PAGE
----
Garry Winogrand was one of America's most important postwar photographers. A traveling exhibition by the National Gallery of Art and the San Francisco Museum of Modern Art brings his work back to life.
In an exhibit simply titled Garry Winogrand, viewers are treated to a thorough retrospective of his photography, including some of the shots he never got around to printing. (When Winogrand died in 1984, the 56-year-old photographer left behind 6,500 rolls of undeveloped film.)
His work captures an America that wavered from post-WWII optimism to post-Vietnam despair. Born in the Bronx, his early work focuses on an energetic New York City. In the 1970s and up to his death, Winogrand explored the rest of the country, photographing the people and places he discovered in a way that expresses a far gloomier perspective. That despair is especially noticeable in some of his Los Angeles work from the 1980s.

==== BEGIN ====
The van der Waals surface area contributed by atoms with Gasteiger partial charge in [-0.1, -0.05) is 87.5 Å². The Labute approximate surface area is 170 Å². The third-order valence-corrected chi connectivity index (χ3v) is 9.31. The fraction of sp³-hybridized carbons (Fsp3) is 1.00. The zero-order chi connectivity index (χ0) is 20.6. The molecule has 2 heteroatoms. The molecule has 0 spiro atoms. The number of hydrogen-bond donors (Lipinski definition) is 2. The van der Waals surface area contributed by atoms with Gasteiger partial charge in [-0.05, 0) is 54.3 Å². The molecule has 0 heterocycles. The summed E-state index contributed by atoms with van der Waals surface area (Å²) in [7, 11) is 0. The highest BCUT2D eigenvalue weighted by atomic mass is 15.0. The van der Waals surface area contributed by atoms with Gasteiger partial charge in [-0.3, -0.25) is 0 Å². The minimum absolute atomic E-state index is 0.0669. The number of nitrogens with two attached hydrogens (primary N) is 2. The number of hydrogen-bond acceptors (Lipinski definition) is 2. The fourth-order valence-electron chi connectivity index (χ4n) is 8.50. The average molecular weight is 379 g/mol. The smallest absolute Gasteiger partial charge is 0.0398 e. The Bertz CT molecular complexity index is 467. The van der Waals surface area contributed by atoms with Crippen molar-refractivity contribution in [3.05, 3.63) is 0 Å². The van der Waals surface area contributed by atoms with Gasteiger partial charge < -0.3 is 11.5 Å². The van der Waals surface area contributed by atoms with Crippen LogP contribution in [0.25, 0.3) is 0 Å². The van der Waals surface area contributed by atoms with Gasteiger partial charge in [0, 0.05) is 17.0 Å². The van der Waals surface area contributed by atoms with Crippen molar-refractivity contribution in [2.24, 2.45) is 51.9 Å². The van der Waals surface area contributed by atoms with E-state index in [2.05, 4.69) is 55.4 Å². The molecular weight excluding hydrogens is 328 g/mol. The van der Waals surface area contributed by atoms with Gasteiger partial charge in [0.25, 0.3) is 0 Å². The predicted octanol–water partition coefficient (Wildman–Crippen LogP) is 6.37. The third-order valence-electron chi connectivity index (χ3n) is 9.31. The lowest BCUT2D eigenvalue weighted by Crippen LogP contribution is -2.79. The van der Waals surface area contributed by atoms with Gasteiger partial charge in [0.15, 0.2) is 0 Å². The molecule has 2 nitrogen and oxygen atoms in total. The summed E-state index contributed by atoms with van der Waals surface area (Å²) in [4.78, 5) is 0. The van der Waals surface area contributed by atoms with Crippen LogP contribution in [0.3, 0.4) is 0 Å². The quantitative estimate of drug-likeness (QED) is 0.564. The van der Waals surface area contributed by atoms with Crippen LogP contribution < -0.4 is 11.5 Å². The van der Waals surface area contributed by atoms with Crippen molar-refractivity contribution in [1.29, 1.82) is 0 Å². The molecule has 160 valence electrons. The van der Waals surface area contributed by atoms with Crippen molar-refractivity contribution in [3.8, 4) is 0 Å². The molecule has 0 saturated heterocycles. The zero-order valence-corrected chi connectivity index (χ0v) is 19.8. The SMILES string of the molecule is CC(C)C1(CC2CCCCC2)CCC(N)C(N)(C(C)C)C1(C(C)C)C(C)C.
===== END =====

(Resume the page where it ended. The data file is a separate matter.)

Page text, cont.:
Garry Winogrand is the first retrospective of the former commercial and travel photographer in 25 years. Starting at SFMOMA in 2013, the exhibit is currently at the National Gallery of Art in Washington, D.C. until June 8. Manhattan's Metropolitan Museum of Art will host in next, starting June 27.